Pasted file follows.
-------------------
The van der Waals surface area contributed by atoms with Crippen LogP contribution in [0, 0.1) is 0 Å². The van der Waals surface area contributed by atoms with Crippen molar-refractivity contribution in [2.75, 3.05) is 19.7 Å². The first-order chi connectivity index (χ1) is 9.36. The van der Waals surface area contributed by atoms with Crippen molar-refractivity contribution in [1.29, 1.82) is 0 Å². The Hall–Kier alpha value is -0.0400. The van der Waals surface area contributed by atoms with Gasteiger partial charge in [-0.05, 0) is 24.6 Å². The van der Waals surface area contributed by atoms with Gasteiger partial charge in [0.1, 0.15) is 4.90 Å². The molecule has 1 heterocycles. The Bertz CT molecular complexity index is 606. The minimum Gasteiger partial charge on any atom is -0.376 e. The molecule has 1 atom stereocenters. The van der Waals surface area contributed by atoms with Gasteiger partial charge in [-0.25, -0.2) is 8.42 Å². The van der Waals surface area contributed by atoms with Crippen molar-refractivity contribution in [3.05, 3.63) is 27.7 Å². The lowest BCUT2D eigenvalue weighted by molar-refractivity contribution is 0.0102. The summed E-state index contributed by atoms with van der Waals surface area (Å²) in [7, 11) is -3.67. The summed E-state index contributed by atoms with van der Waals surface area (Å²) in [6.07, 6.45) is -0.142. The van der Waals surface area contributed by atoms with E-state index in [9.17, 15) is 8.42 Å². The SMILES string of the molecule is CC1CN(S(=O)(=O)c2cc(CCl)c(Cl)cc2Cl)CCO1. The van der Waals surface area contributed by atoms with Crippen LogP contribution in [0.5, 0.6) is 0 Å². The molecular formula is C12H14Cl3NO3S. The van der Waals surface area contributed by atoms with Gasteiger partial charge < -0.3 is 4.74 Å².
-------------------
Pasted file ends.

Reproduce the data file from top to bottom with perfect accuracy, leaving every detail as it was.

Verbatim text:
The van der Waals surface area contributed by atoms with Crippen LogP contribution in [0, 0.1) is 0 Å². The van der Waals surface area contributed by atoms with Crippen molar-refractivity contribution in [2.75, 3.05) is 19.7 Å². The first-order chi connectivity index (χ1) is 9.36. The van der Waals surface area contributed by atoms with Crippen molar-refractivity contribution in [1.29, 1.82) is 0 Å². The Hall–Kier alpha value is -0.0400. The van der Waals surface area contributed by atoms with Gasteiger partial charge in [-0.05, 0) is 24.6 Å². The van der Waals surface area contributed by atoms with Gasteiger partial charge in [0.1, 0.15) is 4.90 Å². The molecule has 1 heterocycles. The Bertz CT molecular complexity index is 606. The minimum Gasteiger partial charge on any atom is -0.376 e. The molecule has 1 atom stereocenters. The van der Waals surface area contributed by atoms with Gasteiger partial charge in [-0.25, -0.2) is 8.42 Å². The van der Waals surface area contributed by atoms with Crippen molar-refractivity contribution in [3.05, 3.63) is 27.7 Å². The lowest BCUT2D eigenvalue weighted by molar-refractivity contribution is 0.0102. The summed E-state index contributed by atoms with van der Waals surface area (Å²) in [7, 11) is -3.67. The summed E-state index contributed by atoms with van der Waals surface area (Å²) in [6.07, 6.45) is -0.142. The van der Waals surface area contributed by atoms with E-state index in [9.17, 15) is 8.42 Å². The SMILES string of the molecule is CC1CN(S(=O)(=O)c2cc(CCl)c(Cl)cc2Cl)CCO1. The van der Waals surface area contributed by atoms with Crippen LogP contribution in [0.5, 0.6) is 0 Å². The molecular formula is C12H14Cl3NO3S. The van der Waals surface area contributed by atoms with Gasteiger partial charge < -0.3 is 4.74 Å².